McLaren have clarified the situations in which they will and won't deploy team orders after instructing their drivers to hold station during the Azerbaijan Grand Prix. In the early stages of the race, Daniel Ricciardo looked keen to make a move on Lando Norris, but was told not to, with Norris soon to pit. Ricciardo later made a stop under the Virtual Safety Car, which put him in front of Norris. Then, in the final laps of the event, Norris wanted to overtake his teammate in order to attack Fernando Alonso ahead. However, he was asked not to do so, given that the team had earlier requested the same of Ricciardo. This seemed to leave Norris frustrated over the radio, but the Briton did maintain his position and finished the race in ninth, behind Ricciardo in eighth.
Seidl explains thinking behind call
Despite both drivers appearing a little displeased at having to stay behind the other, team boss Andreas Seidl isn't concerned by this – in fact, he argues that it is normal behaviour from a racing driver. Seidl also believes that it is was the right call in order to ensure the best result for the team. "I think what we heard on the radio is what you would like to hear from every race driver, being ambitious and trying to have the best possible race for himself," Seidl told media, including RacingNews365.com . "That's why there's a team in place that makes sure we have the best possible outcome for the team, without risking [losing] two cars on track by crashing into each other. "Because, for example, if Daniel had gone by Lando at the beginning of the race, we would just have ended up in a yo-yo like we have seen with some other teams already this year, both being stuck behind Alonso, and having the risk that [Esteban] Ocon actually goes through, [on] at least one of these cars. "Our idea was, with holding position for both cars behind Fernando, that we make sure that we keep Ocon in check, which we did."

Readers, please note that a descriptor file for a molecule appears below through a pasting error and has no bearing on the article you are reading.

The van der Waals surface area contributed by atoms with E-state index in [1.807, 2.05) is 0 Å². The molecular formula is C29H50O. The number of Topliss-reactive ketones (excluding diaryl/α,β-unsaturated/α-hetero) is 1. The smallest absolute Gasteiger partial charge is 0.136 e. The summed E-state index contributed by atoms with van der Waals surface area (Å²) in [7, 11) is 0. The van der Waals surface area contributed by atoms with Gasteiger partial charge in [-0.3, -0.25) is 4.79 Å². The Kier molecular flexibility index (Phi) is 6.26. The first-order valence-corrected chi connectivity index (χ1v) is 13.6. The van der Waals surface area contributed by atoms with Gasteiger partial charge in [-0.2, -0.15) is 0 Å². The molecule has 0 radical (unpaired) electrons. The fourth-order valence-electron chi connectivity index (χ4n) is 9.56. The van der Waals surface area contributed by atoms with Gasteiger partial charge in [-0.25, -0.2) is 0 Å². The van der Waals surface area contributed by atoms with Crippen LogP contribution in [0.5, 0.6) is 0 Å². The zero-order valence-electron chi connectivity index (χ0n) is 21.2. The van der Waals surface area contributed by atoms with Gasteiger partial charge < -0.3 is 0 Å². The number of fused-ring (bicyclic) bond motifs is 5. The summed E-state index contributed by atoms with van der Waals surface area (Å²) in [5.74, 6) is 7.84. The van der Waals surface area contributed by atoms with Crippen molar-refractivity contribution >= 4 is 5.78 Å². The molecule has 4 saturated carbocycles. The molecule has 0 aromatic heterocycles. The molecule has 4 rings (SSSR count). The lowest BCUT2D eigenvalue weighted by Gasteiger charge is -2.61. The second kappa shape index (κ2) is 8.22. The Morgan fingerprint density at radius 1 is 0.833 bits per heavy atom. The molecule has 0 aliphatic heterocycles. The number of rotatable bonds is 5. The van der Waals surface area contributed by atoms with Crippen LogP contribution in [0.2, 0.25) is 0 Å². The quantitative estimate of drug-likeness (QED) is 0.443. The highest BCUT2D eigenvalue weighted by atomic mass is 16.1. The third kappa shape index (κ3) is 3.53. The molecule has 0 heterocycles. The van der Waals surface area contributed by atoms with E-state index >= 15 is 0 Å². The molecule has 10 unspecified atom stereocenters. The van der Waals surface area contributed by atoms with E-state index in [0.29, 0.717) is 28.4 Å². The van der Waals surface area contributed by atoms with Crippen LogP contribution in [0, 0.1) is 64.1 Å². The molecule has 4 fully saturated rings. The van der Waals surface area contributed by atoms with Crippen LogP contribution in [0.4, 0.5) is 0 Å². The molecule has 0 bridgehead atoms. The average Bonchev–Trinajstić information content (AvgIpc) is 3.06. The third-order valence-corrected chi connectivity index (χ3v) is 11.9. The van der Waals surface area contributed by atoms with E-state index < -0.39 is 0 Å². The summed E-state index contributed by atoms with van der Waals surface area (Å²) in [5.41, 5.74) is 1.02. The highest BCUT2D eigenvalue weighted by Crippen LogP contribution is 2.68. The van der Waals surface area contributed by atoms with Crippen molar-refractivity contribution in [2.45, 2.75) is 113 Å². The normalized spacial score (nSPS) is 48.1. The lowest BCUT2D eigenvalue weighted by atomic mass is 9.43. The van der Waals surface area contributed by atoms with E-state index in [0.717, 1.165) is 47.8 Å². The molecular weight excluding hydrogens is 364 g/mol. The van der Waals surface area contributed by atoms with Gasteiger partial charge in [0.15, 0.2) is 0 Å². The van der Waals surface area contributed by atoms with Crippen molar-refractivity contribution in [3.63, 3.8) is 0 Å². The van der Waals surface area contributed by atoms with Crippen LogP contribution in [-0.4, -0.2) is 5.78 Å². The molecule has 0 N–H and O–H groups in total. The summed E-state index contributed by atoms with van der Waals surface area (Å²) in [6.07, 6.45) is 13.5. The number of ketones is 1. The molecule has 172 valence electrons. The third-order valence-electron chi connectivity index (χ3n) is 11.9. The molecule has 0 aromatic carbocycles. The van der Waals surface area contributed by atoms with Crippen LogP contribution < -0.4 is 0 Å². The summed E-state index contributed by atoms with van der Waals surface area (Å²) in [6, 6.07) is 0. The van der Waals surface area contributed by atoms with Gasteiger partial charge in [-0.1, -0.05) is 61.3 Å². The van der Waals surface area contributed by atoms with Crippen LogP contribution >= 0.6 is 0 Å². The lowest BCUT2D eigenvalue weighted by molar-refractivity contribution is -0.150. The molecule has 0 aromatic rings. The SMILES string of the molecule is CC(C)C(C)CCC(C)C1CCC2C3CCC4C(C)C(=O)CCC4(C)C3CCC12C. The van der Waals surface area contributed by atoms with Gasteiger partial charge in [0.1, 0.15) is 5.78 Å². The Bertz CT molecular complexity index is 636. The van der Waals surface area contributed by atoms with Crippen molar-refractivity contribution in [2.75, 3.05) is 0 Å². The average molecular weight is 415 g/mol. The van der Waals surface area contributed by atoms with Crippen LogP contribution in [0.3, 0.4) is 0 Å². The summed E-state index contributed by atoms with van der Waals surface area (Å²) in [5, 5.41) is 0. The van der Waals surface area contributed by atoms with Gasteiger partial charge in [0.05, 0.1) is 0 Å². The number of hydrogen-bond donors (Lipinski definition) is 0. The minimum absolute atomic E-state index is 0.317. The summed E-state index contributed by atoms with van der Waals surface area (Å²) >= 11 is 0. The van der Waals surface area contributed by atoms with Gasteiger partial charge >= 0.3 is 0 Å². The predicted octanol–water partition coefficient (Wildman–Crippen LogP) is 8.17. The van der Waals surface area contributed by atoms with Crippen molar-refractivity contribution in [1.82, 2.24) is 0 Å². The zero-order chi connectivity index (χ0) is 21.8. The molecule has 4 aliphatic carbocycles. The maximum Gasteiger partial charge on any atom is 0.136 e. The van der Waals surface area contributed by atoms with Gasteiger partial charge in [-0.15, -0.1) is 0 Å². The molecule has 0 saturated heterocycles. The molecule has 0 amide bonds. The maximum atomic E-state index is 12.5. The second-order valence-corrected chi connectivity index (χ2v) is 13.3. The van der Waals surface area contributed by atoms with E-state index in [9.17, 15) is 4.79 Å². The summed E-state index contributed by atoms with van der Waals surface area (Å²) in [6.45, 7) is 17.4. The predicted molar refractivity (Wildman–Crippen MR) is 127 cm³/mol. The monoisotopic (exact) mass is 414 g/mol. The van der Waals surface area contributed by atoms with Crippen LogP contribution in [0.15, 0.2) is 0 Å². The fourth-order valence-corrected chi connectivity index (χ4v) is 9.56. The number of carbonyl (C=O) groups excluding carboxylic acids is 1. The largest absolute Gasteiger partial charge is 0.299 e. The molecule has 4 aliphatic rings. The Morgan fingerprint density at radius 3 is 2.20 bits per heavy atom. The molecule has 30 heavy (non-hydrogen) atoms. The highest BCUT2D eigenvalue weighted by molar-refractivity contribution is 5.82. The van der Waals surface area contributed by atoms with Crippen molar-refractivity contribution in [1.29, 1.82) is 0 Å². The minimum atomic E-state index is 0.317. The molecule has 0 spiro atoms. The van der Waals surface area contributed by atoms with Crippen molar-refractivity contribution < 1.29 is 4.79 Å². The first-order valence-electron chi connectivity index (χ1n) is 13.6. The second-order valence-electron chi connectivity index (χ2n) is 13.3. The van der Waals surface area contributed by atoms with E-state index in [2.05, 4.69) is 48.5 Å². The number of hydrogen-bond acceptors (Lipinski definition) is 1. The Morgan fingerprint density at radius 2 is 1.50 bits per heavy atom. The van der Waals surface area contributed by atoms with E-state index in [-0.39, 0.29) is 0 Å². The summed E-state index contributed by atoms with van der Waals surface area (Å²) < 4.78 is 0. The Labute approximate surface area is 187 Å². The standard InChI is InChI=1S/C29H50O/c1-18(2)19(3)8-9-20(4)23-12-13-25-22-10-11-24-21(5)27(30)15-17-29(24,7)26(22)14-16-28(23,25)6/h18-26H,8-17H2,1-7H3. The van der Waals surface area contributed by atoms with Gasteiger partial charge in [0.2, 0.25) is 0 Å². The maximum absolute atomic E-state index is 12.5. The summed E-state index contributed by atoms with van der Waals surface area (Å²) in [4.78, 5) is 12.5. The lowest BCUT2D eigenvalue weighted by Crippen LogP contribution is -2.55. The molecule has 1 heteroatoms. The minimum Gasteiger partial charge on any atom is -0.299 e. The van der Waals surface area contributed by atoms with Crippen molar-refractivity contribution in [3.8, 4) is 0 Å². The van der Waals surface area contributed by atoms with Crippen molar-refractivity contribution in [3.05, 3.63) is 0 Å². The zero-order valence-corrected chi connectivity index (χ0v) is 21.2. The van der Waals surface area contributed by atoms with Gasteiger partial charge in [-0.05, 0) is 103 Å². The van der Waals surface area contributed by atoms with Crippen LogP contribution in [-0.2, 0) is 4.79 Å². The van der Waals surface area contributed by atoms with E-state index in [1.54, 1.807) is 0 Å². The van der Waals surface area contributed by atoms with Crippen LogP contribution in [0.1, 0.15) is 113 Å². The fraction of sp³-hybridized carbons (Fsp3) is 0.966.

Allowing drivers to race "depends on the circumstances"
When asked whether there are certain circumstances in which the team will or will not allow the drivers to race each other, Seidl agreed that this is the case. "Yeah, it always depends on the circumstances," he explained. "Our drivers are free to race, and we always try to provide for both drivers the same opportunities to do well, because that's our responsibility. "But if we are on differing strategies and so on, obviously, you need to make sure as a team that you maximise the outcome."